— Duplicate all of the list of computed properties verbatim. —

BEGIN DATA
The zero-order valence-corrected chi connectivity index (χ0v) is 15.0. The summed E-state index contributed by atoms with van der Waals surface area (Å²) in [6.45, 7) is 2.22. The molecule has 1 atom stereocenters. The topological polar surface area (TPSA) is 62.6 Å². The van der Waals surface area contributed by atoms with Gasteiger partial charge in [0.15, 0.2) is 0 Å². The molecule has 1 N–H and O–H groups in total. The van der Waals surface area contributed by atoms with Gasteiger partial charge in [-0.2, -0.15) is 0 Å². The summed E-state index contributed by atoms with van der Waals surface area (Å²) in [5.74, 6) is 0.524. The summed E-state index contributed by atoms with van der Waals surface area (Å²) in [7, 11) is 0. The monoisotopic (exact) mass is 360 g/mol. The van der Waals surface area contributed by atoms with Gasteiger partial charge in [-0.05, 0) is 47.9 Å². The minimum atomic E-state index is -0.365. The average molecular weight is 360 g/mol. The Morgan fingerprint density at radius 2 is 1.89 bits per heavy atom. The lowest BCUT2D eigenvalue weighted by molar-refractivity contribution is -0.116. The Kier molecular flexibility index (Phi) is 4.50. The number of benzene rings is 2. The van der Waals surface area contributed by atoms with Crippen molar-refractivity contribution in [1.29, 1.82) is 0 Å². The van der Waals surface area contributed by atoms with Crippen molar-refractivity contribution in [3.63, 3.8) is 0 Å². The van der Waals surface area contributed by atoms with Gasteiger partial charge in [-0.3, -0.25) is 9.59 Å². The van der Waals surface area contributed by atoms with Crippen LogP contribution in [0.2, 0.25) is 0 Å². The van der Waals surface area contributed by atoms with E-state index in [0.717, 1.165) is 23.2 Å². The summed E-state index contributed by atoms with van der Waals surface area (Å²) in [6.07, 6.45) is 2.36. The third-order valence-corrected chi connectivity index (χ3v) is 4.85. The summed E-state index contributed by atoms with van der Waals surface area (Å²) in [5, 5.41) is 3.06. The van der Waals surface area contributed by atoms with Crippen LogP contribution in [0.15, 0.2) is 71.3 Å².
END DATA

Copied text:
The zero-order valence-corrected chi connectivity index (χ0v) is 15.0. The summed E-state index contributed by atoms with van der Waals surface area (Å²) in [6.45, 7) is 2.22. The molecule has 1 atom stereocenters. The topological polar surface area (TPSA) is 62.6 Å². The van der Waals surface area contributed by atoms with Gasteiger partial charge in [0.15, 0.2) is 0 Å². The molecule has 1 N–H and O–H groups in total. The van der Waals surface area contributed by atoms with Gasteiger partial charge in [-0.2, -0.15) is 0 Å². The summed E-state index contributed by atoms with van der Waals surface area (Å²) in [5.74, 6) is 0.524. The summed E-state index contributed by atoms with van der Waals surface area (Å²) in [7, 11) is 0. The monoisotopic (exact) mass is 360 g/mol. The van der Waals surface area contributed by atoms with Gasteiger partial charge in [-0.05, 0) is 47.9 Å². The minimum atomic E-state index is -0.365. The average molecular weight is 360 g/mol. The Morgan fingerprint density at radius 2 is 1.89 bits per heavy atom. The lowest BCUT2D eigenvalue weighted by molar-refractivity contribution is -0.116. The Kier molecular flexibility index (Phi) is 4.50. The number of benzene rings is 2. The van der Waals surface area contributed by atoms with Crippen molar-refractivity contribution in [1.29, 1.82) is 0 Å². The van der Waals surface area contributed by atoms with Crippen molar-refractivity contribution in [3.63, 3.8) is 0 Å². The van der Waals surface area contributed by atoms with Gasteiger partial charge in [-0.3, -0.25) is 9.59 Å². The van der Waals surface area contributed by atoms with Crippen LogP contribution in [0.2, 0.25) is 0 Å². The van der Waals surface area contributed by atoms with E-state index in [0.717, 1.165) is 23.2 Å². The summed E-state index contributed by atoms with van der Waals surface area (Å²) in [6.07, 6.45) is 2.36. The third-order valence-corrected chi connectivity index (χ3v) is 4.85. The summed E-state index contributed by atoms with van der Waals surface area (Å²) in [5, 5.41) is 3.06. The van der Waals surface area contributed by atoms with Crippen LogP contribution in [0.15, 0.2) is 71.3 Å².